Despite putting in 5 hours each day not much in the way of tangible work has been done this weekend. I had the intention of getting stuck into making the cabin top but 2 things got in the way. First it was intolerably hot this weekend, over 30 degrees out but in the shed it felt more than 40c. The other reason I couldn’t start the cabin top is the floor space under the boat currently has the cockpit furniture panels that are still in the full panels and there are still some of the panels that need to be joined. So I started yesterday by releasing all of the furniture panels I could (that were already complete) and cleaning up. I spent most of the rest of the time either planning how and where things will go, such as tanks (Black water, Grey Water, Fresh water) and other changes to layout such as the raising of the dash, helm position, steering mechanics, etc or cleaning up. I swept the floor under the boat after I released the furniture and then glued the rest of the panels to finish the remaining panels. I also found the panels that would have been kerfed to form the foredeck planking, I did have them, I just mistook them for flat deck panels that sit behind the strip planking because I didn’t read the plans properly. I guess calling them flat decks on the plans didn’t help un confuse me either. Not to worry, it will actually work out well because I think I still have enough duracore to finish the roof and dagger cases and I can use the duflex as furniture panels in the cockpit to fill in gaps I have because I have the walk through transom kit that I am not going to build.
Today I vacuumed the inside of the boat and did some more planning, including some dry fitting of some panels. It is amazing how much dust accumulates inside the boat. The rest of the time was spent in yet more planning. Planning is important because many tasks must be done in specific order or at least thought given to what might need to be done later. For example I am not using the walk through transom kit I have but I will be able to utilise most of the material, adapt it and add to it to add back the spaces that the walk throughs need but I don’t want and get the results I do want, but that all has to be planned. I dry fitted the start of the furniture and realised through the planning process that I have to be careful to make space for the twin sliding doors on each side to slide into when open. If I just went ahead and glued the furniture in without planning I might come to the doors later and find there was nowhere for them to slide and be forced to change plans. We are going to narrow the doorway down a little (by around 300mm to 900mm) to give more bench space in the galley and also so that we can use sliding doors that don’t slide in front of the open windows. We figure the doors will be open most of each day but it is a bit silly to have sliding (down) windows if the opening is just blocked by the open doors, we don’t like folding doors or hinged doors because they always seem to be in the way when open, so 2 450mm sliding doors and insect screens is the best solution all around.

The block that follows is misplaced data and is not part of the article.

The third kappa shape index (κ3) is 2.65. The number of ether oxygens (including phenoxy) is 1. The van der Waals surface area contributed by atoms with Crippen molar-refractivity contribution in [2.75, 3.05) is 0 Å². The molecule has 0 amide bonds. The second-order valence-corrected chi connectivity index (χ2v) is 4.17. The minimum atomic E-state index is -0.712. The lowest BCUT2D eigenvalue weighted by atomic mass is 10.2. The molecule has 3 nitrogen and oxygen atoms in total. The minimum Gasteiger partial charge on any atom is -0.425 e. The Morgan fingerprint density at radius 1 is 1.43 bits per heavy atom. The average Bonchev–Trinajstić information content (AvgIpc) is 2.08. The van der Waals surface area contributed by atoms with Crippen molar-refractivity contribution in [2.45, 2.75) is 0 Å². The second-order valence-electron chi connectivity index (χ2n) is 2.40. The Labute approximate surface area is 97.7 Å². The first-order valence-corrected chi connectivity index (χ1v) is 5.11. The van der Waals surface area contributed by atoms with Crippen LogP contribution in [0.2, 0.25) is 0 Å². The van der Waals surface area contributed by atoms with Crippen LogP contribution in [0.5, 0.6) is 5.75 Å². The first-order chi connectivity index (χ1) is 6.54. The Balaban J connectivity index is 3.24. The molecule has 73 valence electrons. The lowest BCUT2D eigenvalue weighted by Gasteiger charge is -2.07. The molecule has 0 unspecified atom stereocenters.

On the other side of the cockpit, the helm seating is something I need to fabricate from scratch using materials I have but not cut in kit form and also give a lot of thought to, as it is critical that I am comfortable with the helm position and I am designing it. We have no experience with a boat this big so we need to be confident we can see all of the boat from the helm when needed, especially when docking. One of the biggest advantages of building your own boat is that you get to personalise your boat and make it fit your needs. I have been on about 10 different Schionning boats over the years at the musters and boat shows and no 2 have been the same, at the different boat shows I also go on the production boats and they are always the same, so their owners don’t have the satisfaction of knowing that no-one else has that layout. If you plan to live on your boat for a long time like we do, it is worth getting things exactly how you want them. Or at least as close as you can, because every change has a trade off somewhere else.